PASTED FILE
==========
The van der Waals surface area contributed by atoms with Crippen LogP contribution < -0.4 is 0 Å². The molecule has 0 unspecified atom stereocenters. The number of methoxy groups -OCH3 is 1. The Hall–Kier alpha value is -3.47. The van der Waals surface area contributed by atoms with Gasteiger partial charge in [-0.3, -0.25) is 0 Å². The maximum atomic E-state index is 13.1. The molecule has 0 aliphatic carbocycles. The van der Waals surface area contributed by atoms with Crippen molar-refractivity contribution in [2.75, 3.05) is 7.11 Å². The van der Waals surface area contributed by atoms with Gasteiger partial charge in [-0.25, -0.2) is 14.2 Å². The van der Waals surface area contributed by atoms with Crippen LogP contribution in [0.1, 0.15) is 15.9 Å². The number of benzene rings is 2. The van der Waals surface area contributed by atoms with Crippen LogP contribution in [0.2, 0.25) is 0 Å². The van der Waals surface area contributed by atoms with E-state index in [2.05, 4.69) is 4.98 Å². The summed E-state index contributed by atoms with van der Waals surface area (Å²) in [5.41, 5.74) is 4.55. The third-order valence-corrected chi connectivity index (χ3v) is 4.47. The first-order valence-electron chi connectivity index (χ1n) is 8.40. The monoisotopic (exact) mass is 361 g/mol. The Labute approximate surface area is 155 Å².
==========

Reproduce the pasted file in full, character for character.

The van der Waals surface area contributed by atoms with Crippen LogP contribution < -0.4 is 0 Å². The molecule has 0 unspecified atom stereocenters. The number of methoxy groups -OCH3 is 1. The Hall–Kier alpha value is -3.47. The van der Waals surface area contributed by atoms with Gasteiger partial charge in [-0.3, -0.25) is 0 Å². The maximum atomic E-state index is 13.1. The molecule has 0 aliphatic carbocycles. The van der Waals surface area contributed by atoms with Crippen molar-refractivity contribution in [2.75, 3.05) is 7.11 Å². The van der Waals surface area contributed by atoms with Gasteiger partial charge in [-0.25, -0.2) is 14.2 Å². The van der Waals surface area contributed by atoms with Crippen LogP contribution in [0.1, 0.15) is 15.9 Å². The number of benzene rings is 2. The van der Waals surface area contributed by atoms with Crippen LogP contribution in [0.2, 0.25) is 0 Å². The van der Waals surface area contributed by atoms with E-state index in [2.05, 4.69) is 4.98 Å². The summed E-state index contributed by atoms with van der Waals surface area (Å²) in [5.41, 5.74) is 4.55. The third-order valence-corrected chi connectivity index (χ3v) is 4.47. The first-order valence-electron chi connectivity index (χ1n) is 8.40. The monoisotopic (exact) mass is 361 g/mol. The Labute approximate surface area is 155 Å².